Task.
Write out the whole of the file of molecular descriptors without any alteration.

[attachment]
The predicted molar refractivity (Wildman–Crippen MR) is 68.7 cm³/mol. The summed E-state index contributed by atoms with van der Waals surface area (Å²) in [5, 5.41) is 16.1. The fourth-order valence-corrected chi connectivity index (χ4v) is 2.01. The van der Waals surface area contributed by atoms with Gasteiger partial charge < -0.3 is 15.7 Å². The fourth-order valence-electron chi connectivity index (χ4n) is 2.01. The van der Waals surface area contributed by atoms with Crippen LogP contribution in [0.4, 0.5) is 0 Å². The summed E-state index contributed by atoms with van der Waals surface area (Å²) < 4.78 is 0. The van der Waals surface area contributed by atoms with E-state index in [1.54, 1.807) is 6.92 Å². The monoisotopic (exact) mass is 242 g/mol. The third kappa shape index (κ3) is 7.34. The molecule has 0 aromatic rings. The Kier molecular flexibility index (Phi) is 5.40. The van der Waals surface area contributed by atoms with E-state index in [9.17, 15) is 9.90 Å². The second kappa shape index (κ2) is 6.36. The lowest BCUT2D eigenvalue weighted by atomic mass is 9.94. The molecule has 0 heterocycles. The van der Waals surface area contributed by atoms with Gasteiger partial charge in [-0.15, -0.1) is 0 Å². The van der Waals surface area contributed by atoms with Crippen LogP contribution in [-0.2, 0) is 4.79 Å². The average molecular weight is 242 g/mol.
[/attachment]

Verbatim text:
The predicted molar refractivity (Wildman–Crippen MR) is 68.7 cm³/mol. The summed E-state index contributed by atoms with van der Waals surface area (Å²) in [5, 5.41) is 16.1. The fourth-order valence-corrected chi connectivity index (χ4v) is 2.01. The van der Waals surface area contributed by atoms with Gasteiger partial charge < -0.3 is 15.7 Å². The fourth-order valence-electron chi connectivity index (χ4n) is 2.01. The van der Waals surface area contributed by atoms with Crippen LogP contribution in [0.4, 0.5) is 0 Å². The summed E-state index contributed by atoms with van der Waals surface area (Å²) < 4.78 is 0. The van der Waals surface area contributed by atoms with E-state index in [1.54, 1.807) is 6.92 Å². The monoisotopic (exact) mass is 242 g/mol. The third kappa shape index (κ3) is 7.34. The molecule has 0 aromatic rings. The Kier molecular flexibility index (Phi) is 5.40. The van der Waals surface area contributed by atoms with E-state index in [9.17, 15) is 9.90 Å². The second kappa shape index (κ2) is 6.36. The lowest BCUT2D eigenvalue weighted by atomic mass is 9.94. The molecule has 0 heterocycles. The van der Waals surface area contributed by atoms with Gasteiger partial charge in [-0.15, -0.1) is 0 Å². The van der Waals surface area contributed by atoms with Crippen LogP contribution in [-0.2, 0) is 4.79 Å². The average molecular weight is 242 g/mol.